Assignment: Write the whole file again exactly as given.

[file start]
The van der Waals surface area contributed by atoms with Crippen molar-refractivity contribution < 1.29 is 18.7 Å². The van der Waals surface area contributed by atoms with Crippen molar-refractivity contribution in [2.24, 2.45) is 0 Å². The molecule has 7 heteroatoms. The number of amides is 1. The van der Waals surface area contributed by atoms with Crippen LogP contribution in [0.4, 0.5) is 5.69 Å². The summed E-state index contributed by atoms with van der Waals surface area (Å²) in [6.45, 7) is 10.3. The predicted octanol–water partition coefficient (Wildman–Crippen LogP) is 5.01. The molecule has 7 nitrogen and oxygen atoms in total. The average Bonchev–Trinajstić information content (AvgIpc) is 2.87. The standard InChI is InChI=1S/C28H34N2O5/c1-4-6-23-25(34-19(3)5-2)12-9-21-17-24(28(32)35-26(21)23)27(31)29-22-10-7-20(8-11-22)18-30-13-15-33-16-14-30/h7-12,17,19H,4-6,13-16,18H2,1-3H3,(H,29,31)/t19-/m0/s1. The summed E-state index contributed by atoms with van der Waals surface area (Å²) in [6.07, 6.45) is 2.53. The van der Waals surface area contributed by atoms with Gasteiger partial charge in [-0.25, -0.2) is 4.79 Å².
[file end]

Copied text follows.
The van der Waals surface area contributed by atoms with Crippen molar-refractivity contribution < 1.29 is 18.7 Å². The van der Waals surface area contributed by atoms with Crippen molar-refractivity contribution in [2.24, 2.45) is 0 Å². The molecule has 7 heteroatoms. The number of amides is 1. The van der Waals surface area contributed by atoms with Crippen LogP contribution in [0.4, 0.5) is 5.69 Å². The summed E-state index contributed by atoms with van der Waals surface area (Å²) in [6.45, 7) is 10.3. The predicted octanol–water partition coefficient (Wildman–Crippen LogP) is 5.01. The molecule has 7 nitrogen and oxygen atoms in total. The average Bonchev–Trinajstić information content (AvgIpc) is 2.87. The standard InChI is InChI=1S/C28H34N2O5/c1-4-6-23-25(34-19(3)5-2)12-9-21-17-24(28(32)35-26(21)23)27(31)29-22-10-7-20(8-11-22)18-30-13-15-33-16-14-30/h7-12,17,19H,4-6,13-16,18H2,1-3H3,(H,29,31)/t19-/m0/s1. The summed E-state index contributed by atoms with van der Waals surface area (Å²) in [6.07, 6.45) is 2.53. The van der Waals surface area contributed by atoms with Gasteiger partial charge in [-0.25, -0.2) is 4.79 Å².